Work began Monday on the long-awaited Kihekah Avenue water supply line project, which will make a mess of part of that major downtown thoroughfare during the coming weeks. The completion of the project will, however, help prepare the way for the also long-awaited downtown streetscape project meant to help improve the appearance of downtown.


In other developments that should have long-term positive effects on Pawhuska’s quality of life and attractiveness to business, city councilors decided last week to apply for $136,363 of Community Development Block Grant funds to go along with $136,364 of INCOG REAP funds and a loan of more than $900,000 to pay slightly in excess of $1.19 million for a million gallons of brand-new water tank capacity.


This is a break from the policy approach of the past few years, which was to apply for grant funding to repair and rehabilitate the city’s aging 2-million-gallon water reservoir. The grant applications for that purpose were unsuccessful, and the city has taken a new approach with help from the Indian Nations Council of Governments (INCOG).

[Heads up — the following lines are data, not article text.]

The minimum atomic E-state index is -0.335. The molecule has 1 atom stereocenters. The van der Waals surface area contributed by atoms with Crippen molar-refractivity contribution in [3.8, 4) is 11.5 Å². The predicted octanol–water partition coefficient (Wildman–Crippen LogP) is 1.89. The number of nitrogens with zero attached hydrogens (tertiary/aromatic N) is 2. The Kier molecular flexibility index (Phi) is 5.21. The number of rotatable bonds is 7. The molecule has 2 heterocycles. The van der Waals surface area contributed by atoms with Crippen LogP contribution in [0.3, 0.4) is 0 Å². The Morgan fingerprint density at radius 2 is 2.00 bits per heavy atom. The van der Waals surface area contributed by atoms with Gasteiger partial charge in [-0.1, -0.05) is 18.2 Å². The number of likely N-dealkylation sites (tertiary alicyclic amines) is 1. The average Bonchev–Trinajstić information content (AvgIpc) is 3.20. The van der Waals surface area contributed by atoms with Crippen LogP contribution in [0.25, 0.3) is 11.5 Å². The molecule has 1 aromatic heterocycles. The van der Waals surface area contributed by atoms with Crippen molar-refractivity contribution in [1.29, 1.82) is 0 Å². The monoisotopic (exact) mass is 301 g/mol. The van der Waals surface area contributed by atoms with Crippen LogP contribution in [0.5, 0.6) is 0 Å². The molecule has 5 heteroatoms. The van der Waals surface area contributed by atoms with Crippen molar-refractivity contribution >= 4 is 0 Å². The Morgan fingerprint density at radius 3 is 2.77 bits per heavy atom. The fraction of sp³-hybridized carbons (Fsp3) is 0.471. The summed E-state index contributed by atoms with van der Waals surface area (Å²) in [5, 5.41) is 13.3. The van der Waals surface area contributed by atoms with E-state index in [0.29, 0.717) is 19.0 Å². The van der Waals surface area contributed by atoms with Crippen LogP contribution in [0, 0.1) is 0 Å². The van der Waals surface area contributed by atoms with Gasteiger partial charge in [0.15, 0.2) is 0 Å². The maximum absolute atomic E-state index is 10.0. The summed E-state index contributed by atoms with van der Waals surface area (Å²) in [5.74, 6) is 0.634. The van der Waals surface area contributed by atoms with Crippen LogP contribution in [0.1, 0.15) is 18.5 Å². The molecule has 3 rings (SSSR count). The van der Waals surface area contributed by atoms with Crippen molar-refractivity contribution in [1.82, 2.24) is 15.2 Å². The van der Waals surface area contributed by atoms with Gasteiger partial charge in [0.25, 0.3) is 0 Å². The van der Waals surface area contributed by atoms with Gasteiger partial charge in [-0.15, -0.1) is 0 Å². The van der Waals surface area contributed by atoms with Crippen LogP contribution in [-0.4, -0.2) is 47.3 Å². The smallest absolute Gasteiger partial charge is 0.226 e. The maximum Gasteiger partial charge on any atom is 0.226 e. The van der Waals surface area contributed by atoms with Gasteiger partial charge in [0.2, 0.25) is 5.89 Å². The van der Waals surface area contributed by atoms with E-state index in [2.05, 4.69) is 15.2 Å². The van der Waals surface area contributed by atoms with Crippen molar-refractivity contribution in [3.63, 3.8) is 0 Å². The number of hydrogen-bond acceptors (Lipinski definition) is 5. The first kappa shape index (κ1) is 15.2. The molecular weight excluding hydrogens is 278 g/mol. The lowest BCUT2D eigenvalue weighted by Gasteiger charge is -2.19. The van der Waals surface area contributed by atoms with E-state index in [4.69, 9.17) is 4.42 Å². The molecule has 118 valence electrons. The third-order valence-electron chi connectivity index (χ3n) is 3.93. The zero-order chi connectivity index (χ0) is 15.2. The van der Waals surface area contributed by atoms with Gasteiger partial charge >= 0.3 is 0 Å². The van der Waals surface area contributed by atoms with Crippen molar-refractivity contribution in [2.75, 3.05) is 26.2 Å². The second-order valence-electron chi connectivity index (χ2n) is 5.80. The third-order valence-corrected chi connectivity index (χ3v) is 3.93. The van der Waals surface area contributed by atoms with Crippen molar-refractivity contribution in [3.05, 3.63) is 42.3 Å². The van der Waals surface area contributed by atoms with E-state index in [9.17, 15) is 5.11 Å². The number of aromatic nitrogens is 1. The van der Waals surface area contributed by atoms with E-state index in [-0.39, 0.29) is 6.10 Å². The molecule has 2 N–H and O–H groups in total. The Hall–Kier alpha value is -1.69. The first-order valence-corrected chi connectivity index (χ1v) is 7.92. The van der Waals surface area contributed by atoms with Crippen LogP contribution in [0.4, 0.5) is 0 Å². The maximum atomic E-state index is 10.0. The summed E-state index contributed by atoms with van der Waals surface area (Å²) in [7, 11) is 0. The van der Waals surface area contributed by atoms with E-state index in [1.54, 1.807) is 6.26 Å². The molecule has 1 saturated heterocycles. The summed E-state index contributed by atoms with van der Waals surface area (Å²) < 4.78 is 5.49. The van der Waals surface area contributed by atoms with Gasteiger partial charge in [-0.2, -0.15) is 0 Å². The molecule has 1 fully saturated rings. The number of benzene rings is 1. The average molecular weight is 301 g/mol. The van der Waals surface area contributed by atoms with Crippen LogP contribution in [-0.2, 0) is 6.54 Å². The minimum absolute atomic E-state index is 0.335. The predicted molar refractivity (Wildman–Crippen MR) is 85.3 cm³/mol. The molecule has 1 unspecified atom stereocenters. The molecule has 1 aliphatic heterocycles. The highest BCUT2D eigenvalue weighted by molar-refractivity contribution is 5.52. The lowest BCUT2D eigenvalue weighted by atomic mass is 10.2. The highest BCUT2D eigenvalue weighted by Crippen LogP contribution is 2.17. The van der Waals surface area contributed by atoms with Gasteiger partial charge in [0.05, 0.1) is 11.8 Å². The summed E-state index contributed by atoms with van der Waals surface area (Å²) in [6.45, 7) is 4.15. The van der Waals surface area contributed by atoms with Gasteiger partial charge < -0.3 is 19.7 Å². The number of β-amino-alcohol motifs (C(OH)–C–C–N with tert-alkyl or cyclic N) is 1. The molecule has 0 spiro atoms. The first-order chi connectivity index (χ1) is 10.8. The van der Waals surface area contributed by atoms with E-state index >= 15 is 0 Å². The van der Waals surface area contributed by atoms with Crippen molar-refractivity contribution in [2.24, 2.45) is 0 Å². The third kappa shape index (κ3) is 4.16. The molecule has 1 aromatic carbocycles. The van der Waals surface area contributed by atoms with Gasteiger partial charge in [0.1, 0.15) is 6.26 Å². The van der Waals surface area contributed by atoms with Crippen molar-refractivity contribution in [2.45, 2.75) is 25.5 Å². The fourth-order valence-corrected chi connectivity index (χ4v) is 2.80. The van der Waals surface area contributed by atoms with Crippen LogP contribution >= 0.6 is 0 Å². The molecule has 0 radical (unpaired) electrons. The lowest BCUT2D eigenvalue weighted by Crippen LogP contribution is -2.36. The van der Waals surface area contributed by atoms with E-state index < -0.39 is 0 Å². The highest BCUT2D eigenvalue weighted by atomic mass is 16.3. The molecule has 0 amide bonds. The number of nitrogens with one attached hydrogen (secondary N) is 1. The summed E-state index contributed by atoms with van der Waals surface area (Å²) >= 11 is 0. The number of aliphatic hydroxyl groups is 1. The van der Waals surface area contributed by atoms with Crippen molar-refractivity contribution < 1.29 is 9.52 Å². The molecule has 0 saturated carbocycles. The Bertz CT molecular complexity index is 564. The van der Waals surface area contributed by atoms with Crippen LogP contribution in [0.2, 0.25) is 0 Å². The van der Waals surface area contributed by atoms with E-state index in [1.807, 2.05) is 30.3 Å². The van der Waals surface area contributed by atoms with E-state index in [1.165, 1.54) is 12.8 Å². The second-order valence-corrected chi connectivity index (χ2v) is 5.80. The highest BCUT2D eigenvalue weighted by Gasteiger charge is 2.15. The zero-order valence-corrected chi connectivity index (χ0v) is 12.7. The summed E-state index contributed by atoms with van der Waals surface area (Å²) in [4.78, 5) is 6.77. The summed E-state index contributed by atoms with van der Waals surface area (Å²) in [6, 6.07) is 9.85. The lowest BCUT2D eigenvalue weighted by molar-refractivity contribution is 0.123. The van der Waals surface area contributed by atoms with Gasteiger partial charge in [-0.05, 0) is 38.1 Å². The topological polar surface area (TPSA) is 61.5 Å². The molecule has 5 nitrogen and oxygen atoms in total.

City utilities director Bill Bruce said the city will attempt to build and pay for the new million-gallon water tank, and then — perhaps in a matter of years — either rehabilitate the old concrete water reservoir or, in the alternative, demolish it and build a new, steel half-million-gallon or million-gallon water tank.


In other discussion related to Pawhuska’s future development, both Chamber of Commerce executive Joni Nash and City Manager Dave Neely told members of the city council that the city has received interest recently in its offer of a parcel of land on which to construct a chain hotel that would help to house tourists and other guests.


In other publicly discussed city business, the much-anticipated executive session of the council last Friday to talk about City Manager Dave Neely’s employment status turned out to be a grand opportunity to try out the chairs available in the hallway outside the council chambers.


Councilors talked for more than an hour and, when they returned to open session, decided to take no action. Councilor Rodger Milleson, who asked for the closed-door session, seconded Councilor Mark Buchanan’s motion to take no action. The vote was 5-0 to approve the motion.